Van Morrison-Astral Weeks

Van Morrison-Astral Weeks (1968, Warner Bros)

I first became familiar with Van Morrison when I heard him feature on an album my parents used to play when I was a kid—1988’s Irish Heartbeat, a collaboration with Irish folk group the Chieftains. And I hated him. In fact, I distinctly remember telling my mom that Morrison ruined all of the songs on that album, which I loved otherwise. Little Me found his bluesy caterwaul out of place alongside Kevin Conneff’s chipper Irish tenor. Fast forward to freshman year of college, and Van Morrison found his way on to my freshman finals playlist in the form of the song “Caravan,” off 1970’s Moondance. This time around, I liked him a little more—and then a lot more—as I started listening to his catalogue in more depth. I discovered Astral Weeks during my sophomore year of college, when I happened upon a review by the legendary music critic Lester Bangs that basically called it the best album of all time. I remember sitting on a ratty couch in a frat house with my laptop and some Bose headphones and just getting lost in the music (disturbed only by Spotify commercials because my broke ass wasn’t paying for Premium) as people stomped around, drank Natty lights, and yelled at the Maury Povich show in the background. I bought the album that summer at the closed-soon-after FYE store in Philadelphia and it’s been a favorite ever since.

It’s interesting how often and how unexpectedly human memory gets blended up with the physical senses (with smell apparently being the most potent memory trigger.) The instant the meandering acoustic guitar line and gentle maracas of Astral Weeks’ titular opener hit my ears, I’m transported back to the rolling hills of St. John’s in the Vale, a particularly verdant stretch of valley located in northern England’s Lake District. I studied in London my junior year of college and had decided to take a solo weekend trip up from the city to the countryside in October. I was anxious about traveling by myself, and took the 5-hour train up to Penrith station without much of a plan. I had booked a bunk in a “stone tent,” which was really just a barn located on a farm run by a conservative old lady named Mrs. Hodgeson and situated at the foot of Hevellyn (the third tallest mountain in England, which I know isn’t saying much.) The barn had neither heat nor electricity, but it only cost 30 pounds for a two-night stay, and instant coffee was free.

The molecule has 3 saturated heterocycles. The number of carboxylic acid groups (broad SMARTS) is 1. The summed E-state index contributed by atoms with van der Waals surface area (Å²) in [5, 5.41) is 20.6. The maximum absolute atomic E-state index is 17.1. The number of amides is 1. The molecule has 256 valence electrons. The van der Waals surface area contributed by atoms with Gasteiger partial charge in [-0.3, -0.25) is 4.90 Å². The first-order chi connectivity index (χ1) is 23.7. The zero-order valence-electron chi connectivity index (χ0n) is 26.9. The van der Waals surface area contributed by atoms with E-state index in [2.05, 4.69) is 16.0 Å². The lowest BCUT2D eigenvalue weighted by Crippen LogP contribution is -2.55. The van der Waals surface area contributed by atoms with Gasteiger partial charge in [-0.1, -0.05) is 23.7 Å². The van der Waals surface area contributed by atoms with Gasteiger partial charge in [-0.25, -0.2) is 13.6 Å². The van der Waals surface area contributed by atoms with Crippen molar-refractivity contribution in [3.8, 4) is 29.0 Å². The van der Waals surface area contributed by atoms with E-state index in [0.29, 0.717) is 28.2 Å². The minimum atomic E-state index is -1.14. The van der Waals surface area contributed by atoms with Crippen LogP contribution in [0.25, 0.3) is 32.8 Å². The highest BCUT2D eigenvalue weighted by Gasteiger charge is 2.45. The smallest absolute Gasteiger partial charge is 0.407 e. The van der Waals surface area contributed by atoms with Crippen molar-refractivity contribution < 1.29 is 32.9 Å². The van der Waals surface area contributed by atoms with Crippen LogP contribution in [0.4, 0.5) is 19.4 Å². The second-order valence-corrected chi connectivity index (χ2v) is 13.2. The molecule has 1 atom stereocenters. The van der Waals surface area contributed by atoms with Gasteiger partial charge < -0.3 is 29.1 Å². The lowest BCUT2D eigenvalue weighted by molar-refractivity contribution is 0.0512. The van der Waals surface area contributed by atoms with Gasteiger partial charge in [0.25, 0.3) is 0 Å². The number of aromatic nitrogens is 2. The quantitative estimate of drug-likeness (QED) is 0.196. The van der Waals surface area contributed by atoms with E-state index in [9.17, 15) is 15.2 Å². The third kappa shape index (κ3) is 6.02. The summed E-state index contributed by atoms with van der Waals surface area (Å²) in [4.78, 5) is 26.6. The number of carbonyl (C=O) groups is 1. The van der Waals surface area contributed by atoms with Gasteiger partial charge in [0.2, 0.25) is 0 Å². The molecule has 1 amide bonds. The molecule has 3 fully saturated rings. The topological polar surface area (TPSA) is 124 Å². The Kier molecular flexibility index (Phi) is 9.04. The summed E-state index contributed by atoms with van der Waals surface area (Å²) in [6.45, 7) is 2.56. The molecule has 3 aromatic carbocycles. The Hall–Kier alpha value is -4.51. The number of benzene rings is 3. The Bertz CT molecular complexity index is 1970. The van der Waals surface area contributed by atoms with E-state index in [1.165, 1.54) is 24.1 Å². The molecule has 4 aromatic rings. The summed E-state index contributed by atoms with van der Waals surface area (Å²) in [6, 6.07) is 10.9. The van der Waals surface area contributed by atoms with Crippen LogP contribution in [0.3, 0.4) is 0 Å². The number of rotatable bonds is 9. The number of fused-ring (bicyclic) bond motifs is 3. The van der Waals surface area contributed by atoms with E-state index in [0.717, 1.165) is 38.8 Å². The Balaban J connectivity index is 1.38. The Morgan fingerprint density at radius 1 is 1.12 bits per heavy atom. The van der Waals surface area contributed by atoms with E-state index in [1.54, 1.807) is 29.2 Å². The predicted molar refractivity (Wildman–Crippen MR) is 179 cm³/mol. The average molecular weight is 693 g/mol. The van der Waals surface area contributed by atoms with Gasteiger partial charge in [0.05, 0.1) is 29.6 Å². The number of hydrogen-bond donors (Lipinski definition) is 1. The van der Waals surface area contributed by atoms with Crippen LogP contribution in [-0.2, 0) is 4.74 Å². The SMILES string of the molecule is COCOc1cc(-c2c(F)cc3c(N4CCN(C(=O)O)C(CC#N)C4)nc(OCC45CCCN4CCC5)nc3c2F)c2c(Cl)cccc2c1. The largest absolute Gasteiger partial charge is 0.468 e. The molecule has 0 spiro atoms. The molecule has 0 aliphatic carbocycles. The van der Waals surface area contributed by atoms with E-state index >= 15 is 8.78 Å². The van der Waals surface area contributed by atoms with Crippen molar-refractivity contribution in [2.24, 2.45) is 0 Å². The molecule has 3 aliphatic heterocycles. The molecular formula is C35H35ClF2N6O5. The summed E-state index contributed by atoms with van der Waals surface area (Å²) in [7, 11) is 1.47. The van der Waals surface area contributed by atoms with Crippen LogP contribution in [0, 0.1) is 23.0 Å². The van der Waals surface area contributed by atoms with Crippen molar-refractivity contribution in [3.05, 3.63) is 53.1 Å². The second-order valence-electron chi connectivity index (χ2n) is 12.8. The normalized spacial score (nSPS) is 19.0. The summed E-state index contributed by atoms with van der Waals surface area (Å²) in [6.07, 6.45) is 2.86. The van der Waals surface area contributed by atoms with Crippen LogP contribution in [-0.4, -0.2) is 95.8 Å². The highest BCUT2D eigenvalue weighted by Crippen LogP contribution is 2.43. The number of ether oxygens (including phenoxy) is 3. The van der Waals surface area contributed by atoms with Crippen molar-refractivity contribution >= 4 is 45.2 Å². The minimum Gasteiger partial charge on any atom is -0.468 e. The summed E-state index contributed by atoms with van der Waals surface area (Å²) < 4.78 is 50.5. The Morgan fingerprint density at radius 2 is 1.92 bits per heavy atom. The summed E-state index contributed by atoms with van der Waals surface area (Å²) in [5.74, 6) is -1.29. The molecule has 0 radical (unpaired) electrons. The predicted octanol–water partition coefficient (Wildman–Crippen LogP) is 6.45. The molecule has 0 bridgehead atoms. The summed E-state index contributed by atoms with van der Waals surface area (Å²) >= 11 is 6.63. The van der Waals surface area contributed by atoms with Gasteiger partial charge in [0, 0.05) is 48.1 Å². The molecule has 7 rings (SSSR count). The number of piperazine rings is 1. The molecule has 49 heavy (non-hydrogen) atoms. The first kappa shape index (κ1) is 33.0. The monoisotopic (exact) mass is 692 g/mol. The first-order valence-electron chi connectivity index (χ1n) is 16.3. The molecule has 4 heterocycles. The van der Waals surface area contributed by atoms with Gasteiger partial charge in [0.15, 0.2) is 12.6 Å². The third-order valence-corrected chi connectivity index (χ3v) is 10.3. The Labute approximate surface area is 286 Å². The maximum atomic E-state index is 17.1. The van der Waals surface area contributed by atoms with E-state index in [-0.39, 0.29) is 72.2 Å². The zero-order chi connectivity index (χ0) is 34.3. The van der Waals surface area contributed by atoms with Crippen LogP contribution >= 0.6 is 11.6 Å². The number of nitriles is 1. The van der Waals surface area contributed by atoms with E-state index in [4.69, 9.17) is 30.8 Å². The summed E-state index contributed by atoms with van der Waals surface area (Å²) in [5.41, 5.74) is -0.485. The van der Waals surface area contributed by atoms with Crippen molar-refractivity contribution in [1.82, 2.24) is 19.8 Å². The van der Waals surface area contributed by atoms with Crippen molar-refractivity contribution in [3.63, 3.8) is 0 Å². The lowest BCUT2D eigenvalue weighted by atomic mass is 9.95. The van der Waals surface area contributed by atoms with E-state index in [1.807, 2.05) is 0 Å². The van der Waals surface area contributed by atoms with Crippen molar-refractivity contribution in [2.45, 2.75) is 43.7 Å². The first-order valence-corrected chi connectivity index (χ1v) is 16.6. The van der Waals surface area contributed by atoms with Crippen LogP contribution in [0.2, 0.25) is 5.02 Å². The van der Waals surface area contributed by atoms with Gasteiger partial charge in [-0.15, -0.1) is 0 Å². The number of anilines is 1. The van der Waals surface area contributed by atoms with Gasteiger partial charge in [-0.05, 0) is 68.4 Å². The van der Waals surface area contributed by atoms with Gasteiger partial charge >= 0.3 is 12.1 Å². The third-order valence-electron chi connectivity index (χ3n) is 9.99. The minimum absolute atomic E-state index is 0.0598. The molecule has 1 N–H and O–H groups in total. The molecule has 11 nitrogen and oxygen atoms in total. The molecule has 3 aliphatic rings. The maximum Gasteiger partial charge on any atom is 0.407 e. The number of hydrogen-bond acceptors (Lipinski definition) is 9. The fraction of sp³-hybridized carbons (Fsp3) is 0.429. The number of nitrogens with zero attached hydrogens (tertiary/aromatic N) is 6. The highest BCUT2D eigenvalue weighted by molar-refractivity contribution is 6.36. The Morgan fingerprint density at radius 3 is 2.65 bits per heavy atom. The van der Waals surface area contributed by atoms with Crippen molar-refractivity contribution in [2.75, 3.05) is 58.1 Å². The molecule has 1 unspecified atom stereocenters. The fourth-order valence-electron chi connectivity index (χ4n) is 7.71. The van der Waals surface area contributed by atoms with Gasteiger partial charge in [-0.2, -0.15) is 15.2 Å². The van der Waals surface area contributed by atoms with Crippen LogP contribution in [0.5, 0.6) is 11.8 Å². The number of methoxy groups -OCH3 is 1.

Mrs. Hodgeson’s luxurious stone tent

After trying to hike up Helvellyn early in the morning and eventually losing the poorly-marked trail and having to half-walk-half-slide back down, I wanted something a bit less strenuous for the afternoon. Mrs. Hodgeson, after complaining to me about “those young people and their partying,” (not referring to me, as she had decided I was a polite young American) recommended a nice easy stroll through the valley nearby. Along the way, I decided that this was prime Astral Weeks territory and threw in my headphones. Something about the way the music mingled with that moment in time must have stuck with me. Maybe it was the way that the gentle ebb and flow of the instrumentation echoed the rolling of the hills around me. Maybe the air of overwhelmingly strong emotion in Morrison’s vocals and lyrics mirrored my own sense of awe at being halfway across the world from everything I knew, out on my own in some remote valley in England. Whatever it was, I doubt I’ll ever hear Astral Weeks again without thinking of that cloudy afternoon.

My view as I listened to Astral Weeks